Many New Yorkers seek to escape the city on Memorial Day weekend, but if you happen to be there today or tomorrow, you'll be rewarded with a special treat around 8:12 pm. That's when a special astronomical event called "Manhattanhenge" takes place.
Manhattanhenge was named by astrophysicist Neil deGrasse Tyson as a nod to Britain's Stonehenge, where the sun aligns perfectly in the center of the northeastern entrance during the summer and winter solstices. On Manhattanhenge day, the setting sun aligns perfectly with Manhattan's numbered streets, so that you can look across the island and see the sunset perfectly framed between buildings.
If Manhattan's east- and west-bound numbered streets truly did run east and west, Tyson explains, then Manhattanhenge would fall on the spring and autumn equinoxes every year (approximately March 20 and September 23). But because Manhattan's "East" and "West" streets are tilted slightly off true east and west, the day changes slightly each year.
On the first day of Manhattanhenge, a few minutes before sunset, the sun appears as a half-orb peeking over the horizon and perfectly centered on the East-West streets. On the following evening at the same time, the sun will again align perfectly on the horizon, this time as a full orb.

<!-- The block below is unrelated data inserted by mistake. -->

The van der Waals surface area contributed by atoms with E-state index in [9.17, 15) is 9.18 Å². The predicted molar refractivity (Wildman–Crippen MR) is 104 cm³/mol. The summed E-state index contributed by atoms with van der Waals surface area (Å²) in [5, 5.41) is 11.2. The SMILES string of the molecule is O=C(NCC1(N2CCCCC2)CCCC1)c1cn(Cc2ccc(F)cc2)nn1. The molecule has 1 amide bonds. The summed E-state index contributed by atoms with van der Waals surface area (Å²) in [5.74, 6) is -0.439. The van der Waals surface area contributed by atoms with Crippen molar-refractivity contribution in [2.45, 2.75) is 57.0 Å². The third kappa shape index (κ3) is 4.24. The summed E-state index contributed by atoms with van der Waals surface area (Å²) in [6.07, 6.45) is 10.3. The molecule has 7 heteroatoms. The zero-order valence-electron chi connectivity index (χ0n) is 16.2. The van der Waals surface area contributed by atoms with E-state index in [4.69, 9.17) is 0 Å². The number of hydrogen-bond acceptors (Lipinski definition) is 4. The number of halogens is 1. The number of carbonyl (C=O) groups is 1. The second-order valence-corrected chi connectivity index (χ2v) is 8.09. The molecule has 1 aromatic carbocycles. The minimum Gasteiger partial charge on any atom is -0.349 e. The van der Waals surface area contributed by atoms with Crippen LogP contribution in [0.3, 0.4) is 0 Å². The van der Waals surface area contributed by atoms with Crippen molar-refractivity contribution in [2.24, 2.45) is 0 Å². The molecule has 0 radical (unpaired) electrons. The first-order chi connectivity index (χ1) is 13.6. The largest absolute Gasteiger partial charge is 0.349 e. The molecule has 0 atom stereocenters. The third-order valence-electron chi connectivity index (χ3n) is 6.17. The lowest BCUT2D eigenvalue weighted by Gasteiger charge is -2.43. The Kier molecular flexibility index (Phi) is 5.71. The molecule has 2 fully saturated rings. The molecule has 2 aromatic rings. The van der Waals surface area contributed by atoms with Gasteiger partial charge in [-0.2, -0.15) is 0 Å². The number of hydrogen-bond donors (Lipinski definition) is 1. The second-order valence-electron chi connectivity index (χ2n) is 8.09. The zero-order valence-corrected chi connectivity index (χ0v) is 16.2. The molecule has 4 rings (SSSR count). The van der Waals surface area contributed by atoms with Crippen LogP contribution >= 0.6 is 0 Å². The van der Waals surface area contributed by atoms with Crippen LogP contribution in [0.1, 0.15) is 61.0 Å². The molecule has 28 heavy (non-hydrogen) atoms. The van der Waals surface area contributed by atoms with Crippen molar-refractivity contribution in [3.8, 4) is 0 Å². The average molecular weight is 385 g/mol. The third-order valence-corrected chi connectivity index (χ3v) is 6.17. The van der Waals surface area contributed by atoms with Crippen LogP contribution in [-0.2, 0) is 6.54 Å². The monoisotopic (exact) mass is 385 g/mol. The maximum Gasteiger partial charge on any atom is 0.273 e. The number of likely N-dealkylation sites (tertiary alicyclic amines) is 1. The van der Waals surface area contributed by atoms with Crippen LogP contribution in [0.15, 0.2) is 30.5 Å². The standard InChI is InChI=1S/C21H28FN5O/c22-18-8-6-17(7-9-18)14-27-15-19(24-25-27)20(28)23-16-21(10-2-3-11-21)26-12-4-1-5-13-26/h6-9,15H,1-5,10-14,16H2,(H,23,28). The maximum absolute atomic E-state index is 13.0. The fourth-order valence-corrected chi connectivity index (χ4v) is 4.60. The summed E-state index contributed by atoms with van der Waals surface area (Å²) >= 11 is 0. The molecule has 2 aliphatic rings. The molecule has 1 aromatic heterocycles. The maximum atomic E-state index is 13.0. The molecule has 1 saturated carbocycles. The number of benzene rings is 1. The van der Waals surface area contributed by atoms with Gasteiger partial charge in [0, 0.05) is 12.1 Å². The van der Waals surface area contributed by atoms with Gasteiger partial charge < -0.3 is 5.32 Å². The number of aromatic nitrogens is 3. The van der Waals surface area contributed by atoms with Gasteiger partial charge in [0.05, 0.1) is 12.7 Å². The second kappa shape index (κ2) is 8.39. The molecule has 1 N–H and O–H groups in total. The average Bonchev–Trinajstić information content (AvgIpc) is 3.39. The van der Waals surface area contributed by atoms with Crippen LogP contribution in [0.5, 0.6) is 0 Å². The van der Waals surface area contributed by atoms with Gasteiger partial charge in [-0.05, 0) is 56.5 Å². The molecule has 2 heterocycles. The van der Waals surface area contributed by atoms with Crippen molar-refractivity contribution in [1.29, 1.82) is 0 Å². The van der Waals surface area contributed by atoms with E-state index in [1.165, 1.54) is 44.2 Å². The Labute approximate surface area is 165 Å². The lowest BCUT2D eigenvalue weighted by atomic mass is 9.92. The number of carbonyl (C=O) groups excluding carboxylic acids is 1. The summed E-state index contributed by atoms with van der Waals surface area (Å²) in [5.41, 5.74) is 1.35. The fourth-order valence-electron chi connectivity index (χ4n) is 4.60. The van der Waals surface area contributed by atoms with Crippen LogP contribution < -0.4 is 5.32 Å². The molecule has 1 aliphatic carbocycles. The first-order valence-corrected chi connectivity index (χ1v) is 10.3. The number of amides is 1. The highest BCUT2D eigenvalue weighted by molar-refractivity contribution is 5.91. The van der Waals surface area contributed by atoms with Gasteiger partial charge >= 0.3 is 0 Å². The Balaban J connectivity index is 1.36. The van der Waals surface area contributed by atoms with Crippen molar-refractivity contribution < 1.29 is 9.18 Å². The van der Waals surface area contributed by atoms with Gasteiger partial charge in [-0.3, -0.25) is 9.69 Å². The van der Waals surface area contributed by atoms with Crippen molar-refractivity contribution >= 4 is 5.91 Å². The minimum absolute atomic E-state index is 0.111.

What are the best places to view--and photograph--Manhattanhenge? Tyson advises getting as far east as you can on the island because this will give you the most buildings to create the best frame. He suggests the unobstructed "cross streets" including 14th, 23rd, 34th, 42nd or 57th Streets. "The Empire State building and the Chrysler building render 34th street and 42nd streets especially striking vistas," he notes.
For best results, arrive at least half an hour early (there will be other people there for the same purpose). Look down the street and make sure you can see across the Hudson to New Jersey--if you can't, the effect won't work. Oh, and be careful you don't get flattened in busy Manhattan traffic.
If you miss tonight's half-orb, or would rather see a full orb instead, you can come back tomorrow (Monday) night for that view. And if you miss both, Manhattanhenge will come around again on July 11 and 12, with the full orb on the first day and the half-orb on the second.